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Press watch: News Corp wins Australian tax battle

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The Financial Times reported (17 February 2014) that Rupert Murdoch’s News Corp has been paid $882m by Australia’s tax authorities, following its victory in a legal battle over A$2bn in foreign exchanges losses that dates back to 1989.

The case comes amid a lively public debate in Australia on the level of tax paid by companies. G20 finance ministers will gather in Sydney this week to discuss global efforts to tackle tax avoidance. ‘This tax deduction is such a huge number it will refocus attention on the amount of tax that multinationals and large companies are paying in Australia,’ said Louise Boyce, tax counsel at Sydney-based law firm Squire Sanders.

The Australian Tax Office (ATO) declined to comment on the deduction, which was noted in financial accounts filed by News Corp this month in the US as payment from a ‘foreign tax authority’.

The payment to News Corp stems from the company’s victory in a long-running legal case over its entitlement to claim tax deductions in Australia on more than $2bn in foreign exchange losses that it incurred during an intra-group restructuring in 1989.

In a July 2012 ruling, Federal Court Justice Nye Perram ruled that the currency exchanges loss was deductible under the Australian tax code, rejecting the arguments of the Australian tax office.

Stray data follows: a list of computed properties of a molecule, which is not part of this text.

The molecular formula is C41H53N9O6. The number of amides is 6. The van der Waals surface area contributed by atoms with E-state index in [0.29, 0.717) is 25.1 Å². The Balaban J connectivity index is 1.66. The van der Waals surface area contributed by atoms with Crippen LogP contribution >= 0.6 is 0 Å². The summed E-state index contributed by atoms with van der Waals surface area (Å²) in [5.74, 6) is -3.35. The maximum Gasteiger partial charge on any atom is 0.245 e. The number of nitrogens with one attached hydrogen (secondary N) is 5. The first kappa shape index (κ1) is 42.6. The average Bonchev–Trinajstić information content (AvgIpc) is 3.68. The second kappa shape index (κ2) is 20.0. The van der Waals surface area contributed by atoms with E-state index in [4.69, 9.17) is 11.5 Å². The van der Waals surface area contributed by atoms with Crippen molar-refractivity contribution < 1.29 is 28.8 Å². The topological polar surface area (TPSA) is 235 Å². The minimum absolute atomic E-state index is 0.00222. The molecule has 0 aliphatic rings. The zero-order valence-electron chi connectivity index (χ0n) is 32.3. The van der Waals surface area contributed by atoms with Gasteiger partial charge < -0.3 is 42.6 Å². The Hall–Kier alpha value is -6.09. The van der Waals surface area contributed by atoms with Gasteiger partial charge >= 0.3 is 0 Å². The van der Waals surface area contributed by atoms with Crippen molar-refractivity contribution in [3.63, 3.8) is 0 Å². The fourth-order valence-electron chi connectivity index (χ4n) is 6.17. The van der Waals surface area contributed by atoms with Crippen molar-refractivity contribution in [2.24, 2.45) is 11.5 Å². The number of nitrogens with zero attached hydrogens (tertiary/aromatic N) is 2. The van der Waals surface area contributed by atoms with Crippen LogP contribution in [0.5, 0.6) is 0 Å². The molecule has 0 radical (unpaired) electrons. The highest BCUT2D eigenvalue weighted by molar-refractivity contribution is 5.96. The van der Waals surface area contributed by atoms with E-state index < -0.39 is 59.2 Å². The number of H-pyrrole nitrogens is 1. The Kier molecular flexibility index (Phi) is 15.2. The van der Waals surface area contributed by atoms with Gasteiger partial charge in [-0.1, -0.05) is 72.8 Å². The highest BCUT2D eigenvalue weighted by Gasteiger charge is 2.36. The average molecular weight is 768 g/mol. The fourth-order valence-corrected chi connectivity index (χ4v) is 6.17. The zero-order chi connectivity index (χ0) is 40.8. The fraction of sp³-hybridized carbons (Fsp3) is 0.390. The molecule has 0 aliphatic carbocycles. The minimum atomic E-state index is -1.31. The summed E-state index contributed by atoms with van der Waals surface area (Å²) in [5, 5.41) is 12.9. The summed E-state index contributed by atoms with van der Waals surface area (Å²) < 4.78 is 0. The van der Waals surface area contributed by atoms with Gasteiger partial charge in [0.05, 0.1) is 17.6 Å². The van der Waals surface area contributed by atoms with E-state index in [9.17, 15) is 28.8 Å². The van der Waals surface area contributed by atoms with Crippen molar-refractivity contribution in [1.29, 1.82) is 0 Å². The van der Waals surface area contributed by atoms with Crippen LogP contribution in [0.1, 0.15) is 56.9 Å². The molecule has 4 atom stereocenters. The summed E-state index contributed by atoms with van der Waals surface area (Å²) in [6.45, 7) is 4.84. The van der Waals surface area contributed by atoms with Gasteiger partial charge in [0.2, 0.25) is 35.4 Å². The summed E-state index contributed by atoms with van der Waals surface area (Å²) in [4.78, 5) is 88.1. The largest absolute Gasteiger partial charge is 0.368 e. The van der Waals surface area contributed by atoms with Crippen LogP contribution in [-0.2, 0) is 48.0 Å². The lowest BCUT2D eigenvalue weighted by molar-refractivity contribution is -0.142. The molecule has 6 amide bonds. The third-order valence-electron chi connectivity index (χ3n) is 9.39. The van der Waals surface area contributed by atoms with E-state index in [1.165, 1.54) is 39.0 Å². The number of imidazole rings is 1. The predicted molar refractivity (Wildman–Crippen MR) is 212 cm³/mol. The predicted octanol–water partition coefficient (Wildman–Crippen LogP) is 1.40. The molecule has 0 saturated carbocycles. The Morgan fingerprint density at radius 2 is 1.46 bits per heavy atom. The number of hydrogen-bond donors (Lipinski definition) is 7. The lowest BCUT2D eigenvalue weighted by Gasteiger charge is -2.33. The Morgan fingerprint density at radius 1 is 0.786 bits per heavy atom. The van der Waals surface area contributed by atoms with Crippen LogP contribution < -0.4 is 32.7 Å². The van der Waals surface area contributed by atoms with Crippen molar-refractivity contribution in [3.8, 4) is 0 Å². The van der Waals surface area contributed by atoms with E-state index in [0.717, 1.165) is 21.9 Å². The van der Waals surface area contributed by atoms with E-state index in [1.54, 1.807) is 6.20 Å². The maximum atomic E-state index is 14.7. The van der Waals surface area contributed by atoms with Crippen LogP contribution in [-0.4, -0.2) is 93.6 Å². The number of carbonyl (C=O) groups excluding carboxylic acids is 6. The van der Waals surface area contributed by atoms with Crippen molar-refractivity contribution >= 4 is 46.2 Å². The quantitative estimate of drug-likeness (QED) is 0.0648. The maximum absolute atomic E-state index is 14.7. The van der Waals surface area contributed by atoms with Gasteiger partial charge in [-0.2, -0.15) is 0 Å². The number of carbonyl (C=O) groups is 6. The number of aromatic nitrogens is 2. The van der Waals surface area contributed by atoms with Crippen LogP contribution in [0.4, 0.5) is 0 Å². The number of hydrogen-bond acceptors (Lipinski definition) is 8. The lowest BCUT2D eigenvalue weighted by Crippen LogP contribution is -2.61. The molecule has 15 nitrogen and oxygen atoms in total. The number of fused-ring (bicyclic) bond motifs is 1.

The losses resulted when News Ltd, which in 1989 was the chief holding, management and operating company for the group, sold its interests in Hong Kong and Bermuda-based subsidiaries to other companies in the group to reduce intra-group debt. At the time, News Ltd had depleted its capital position following foreign expansion, and management felt that a restructuring should take place to bolster its accounts.

The Australian Financial Review reported on Monday that the tax office decided not to appeal against a ruling handed down by the Federal Court of Appeal in favour of News Corp. This decision took place against the backdrop of an acrimonious election campaign, which saw News Corp’s Australian newspapers heavily criticise the Labor government of Kevin Rudd, said the newspaper. The ATO on Monday said it had followed ‘published process’ when deciding on all appeals. ‘All decisions on whether to appeal [against] a court decision are made by senior technical officers as detailed in the practice statement,’ it said.

News Corp declined to comment.